Re: Newbie : openssh and RC4

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Threaded View (ludovic LECLERC) writes:

]I'm using an old openssh version (v.2.3) and openssl version (0.9.7)
]on Linux system. I wanted to remove RC4 support from openssl, for
]legal reason cause I don't want cipher using key size more then 56
]bits (...).

What legal reason is that? If, as your domain name suggests it is french
law, I would check that the legal reason you advance is real. After all
there are another 10million french using the stock version of ssl.
I think befor you try to cure a disease by amputation, you ensure that
the disease exists.

]The problem is that it seems openssh needs RC4 functions from openssl
]: in arc4random() and arc4random_stir() [bsd_arc4random.c].
]Does this mean RC4 support cannot be removed from openssl ?...

]thanks for your help.

Re: Newbie : openssh and RC4

    NKG> ??? You can compile OpenSSH without the SSL libraries, I believe,

I assume you mean "OpenSSL" here, rather than "SSL" (since OpenSSH does
not actually use the SSL protocol) -- and I know of no such option;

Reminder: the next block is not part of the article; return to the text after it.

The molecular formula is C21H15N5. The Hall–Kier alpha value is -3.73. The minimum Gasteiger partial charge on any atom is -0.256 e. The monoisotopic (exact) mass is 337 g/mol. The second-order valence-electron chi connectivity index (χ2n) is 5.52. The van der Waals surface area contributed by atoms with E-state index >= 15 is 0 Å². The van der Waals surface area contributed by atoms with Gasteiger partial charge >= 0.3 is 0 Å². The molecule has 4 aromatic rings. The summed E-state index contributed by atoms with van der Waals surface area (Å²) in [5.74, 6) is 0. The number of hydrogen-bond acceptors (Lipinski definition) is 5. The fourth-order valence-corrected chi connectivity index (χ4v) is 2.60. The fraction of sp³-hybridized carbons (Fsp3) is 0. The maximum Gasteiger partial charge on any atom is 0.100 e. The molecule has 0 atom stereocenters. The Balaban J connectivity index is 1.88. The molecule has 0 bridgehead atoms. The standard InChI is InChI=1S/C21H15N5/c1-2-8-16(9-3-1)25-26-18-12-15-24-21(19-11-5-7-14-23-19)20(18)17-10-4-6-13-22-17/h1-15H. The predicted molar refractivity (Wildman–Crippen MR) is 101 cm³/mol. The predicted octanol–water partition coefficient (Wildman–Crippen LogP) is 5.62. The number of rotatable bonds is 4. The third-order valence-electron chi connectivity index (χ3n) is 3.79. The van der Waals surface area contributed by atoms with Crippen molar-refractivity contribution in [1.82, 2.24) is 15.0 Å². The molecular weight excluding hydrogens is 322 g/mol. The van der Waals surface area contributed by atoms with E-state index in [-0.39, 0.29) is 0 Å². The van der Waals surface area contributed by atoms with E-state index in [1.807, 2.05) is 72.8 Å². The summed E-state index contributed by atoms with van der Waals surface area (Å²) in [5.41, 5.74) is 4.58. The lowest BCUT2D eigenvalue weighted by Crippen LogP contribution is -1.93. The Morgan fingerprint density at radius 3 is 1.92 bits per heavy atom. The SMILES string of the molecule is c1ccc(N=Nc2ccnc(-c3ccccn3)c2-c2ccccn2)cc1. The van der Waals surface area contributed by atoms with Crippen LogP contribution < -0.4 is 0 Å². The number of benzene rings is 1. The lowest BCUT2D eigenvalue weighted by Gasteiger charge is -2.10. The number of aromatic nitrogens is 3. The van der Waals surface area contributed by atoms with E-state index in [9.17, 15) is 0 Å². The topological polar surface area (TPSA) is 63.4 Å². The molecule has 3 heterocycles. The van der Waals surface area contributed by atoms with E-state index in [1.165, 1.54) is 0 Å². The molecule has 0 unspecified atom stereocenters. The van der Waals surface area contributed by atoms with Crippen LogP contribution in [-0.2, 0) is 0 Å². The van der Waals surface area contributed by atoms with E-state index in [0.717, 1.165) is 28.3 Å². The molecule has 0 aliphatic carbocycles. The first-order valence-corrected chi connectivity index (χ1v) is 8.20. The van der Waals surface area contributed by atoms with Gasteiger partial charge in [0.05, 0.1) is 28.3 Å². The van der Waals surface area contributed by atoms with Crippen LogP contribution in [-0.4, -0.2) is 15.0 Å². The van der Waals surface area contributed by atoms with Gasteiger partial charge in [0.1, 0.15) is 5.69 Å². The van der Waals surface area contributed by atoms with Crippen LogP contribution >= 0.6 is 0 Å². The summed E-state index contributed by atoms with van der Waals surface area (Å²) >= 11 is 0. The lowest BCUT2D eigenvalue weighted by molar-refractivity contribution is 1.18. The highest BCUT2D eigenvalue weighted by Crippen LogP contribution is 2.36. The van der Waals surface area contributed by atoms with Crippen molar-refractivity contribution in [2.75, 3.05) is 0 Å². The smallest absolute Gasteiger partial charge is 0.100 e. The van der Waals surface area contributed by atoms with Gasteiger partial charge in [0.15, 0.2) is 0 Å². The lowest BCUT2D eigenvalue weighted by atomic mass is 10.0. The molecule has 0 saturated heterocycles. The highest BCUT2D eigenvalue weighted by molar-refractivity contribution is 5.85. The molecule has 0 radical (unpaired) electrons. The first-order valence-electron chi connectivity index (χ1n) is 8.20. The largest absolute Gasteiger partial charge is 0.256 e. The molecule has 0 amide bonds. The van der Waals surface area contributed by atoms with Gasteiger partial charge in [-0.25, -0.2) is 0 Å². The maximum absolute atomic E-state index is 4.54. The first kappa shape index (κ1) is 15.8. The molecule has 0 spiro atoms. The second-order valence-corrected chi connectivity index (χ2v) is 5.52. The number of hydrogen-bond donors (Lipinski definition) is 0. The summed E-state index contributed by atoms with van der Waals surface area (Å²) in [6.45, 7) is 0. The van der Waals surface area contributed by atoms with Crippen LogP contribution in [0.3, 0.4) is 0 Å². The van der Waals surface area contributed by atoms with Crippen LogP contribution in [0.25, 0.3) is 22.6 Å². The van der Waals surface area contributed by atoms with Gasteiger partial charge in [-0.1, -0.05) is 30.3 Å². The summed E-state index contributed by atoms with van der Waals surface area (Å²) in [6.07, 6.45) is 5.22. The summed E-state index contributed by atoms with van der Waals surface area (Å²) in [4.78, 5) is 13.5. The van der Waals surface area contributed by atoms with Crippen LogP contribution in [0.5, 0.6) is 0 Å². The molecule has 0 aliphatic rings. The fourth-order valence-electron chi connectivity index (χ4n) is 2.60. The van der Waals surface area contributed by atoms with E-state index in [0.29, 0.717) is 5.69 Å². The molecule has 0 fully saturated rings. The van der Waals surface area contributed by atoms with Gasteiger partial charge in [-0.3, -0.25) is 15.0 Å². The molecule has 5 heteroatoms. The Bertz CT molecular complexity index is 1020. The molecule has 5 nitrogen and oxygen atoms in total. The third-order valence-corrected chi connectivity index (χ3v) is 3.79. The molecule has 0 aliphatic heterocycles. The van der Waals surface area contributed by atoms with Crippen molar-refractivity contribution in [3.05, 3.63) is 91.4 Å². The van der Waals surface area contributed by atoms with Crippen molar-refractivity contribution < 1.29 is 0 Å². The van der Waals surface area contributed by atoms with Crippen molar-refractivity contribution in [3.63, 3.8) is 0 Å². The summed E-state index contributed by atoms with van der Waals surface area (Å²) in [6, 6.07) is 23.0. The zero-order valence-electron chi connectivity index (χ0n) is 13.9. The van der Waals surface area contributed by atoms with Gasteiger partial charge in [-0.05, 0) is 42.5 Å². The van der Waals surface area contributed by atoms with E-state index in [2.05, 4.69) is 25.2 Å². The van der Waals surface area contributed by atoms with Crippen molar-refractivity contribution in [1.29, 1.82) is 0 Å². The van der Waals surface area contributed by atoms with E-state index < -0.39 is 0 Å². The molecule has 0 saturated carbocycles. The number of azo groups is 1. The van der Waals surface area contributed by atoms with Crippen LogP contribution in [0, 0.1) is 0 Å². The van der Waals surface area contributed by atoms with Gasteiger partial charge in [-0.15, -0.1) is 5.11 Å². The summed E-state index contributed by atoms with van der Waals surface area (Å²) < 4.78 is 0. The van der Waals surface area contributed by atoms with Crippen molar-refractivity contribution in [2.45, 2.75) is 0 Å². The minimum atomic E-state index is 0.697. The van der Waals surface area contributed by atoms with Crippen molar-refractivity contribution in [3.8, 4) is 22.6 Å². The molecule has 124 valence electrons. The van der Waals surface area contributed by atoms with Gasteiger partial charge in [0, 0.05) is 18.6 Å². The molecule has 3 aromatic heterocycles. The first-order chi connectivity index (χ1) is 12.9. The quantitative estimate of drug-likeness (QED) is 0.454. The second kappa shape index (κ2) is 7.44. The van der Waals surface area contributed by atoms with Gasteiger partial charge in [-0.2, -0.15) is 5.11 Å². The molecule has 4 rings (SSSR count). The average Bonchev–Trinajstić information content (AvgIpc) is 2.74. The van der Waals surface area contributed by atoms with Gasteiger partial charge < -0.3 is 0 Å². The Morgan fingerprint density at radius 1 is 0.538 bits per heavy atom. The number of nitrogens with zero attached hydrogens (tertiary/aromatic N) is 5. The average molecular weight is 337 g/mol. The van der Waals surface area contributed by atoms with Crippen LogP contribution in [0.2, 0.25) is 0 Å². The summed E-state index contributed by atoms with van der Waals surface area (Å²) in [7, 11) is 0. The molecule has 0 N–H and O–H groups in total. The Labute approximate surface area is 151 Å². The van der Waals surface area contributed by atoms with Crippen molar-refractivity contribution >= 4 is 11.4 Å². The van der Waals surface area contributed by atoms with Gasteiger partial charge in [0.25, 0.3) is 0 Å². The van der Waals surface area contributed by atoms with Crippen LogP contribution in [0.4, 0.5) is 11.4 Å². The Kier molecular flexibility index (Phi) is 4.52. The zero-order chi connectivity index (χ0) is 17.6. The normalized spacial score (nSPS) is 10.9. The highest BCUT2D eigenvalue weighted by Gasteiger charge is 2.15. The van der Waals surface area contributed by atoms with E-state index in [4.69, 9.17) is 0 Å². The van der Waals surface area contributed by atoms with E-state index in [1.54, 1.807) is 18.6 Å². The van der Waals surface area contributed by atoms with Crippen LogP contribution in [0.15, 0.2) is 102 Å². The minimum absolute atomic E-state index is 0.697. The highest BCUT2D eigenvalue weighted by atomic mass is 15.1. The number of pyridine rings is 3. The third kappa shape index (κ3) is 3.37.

OpenSSH takes all its crypto primitives from OpenSSL.  It wouldn't do much
without it.

    NKG> but considering that OpenSSH itself uses 1024 bit keys, I don't
    NKG> think you come out ahead.....

I don't know what you mean by "OpenSSH itself" -- presumably, some build
of OpenSSH without OpenSSL, which I don't think exists.  In any event,
this is comparing apples and oranges, Nico.  1024 and similar bit lengths
are used by public-key algorithms for authentication and key agreement,
which are not generally restricted by crypto-as-munitions laws.  In
talking about RC4 and 128-bit keys, the OP is referring to restrictions on
actual (symmetric) encryption algorithms.

  Richard Silverman

Re: Newbie : openssh and RC4

    NKG> The crypto regulations are *weird*, and need not make
    NKG> computational sense. With the former limits of "80 bits" for
    NKG> using SSL keys overseas, I was always surprused that PGP and
    NKG> OpenSSH using far longer key lengths didn't get in more
    NKG> grief.

They do make sense; again, your surprise comes because you are comparing
the wrong lengths.  The 80 bits restriction refers to key lengths on the
symmetric encryption ciphers.  You are comparing this to key lengths of
the public-key algorithms, to which this restriction does not apply.

The regulations generally do not apply to authentication/signature
schemes.  And the authorities involved don't care if you have a secure
public-key cipher to encrypt your bulk data key, as long as that bulk key
is short enough to be broken by brute force if need be.

  Richard Silverman

Re: Newbie : openssh and RC4

Quoted text here. Click to load it

Again, my question is more : is there any simple solution (patch ?) to have
an openssh that doesn't need RC4 functions from openssl ?...


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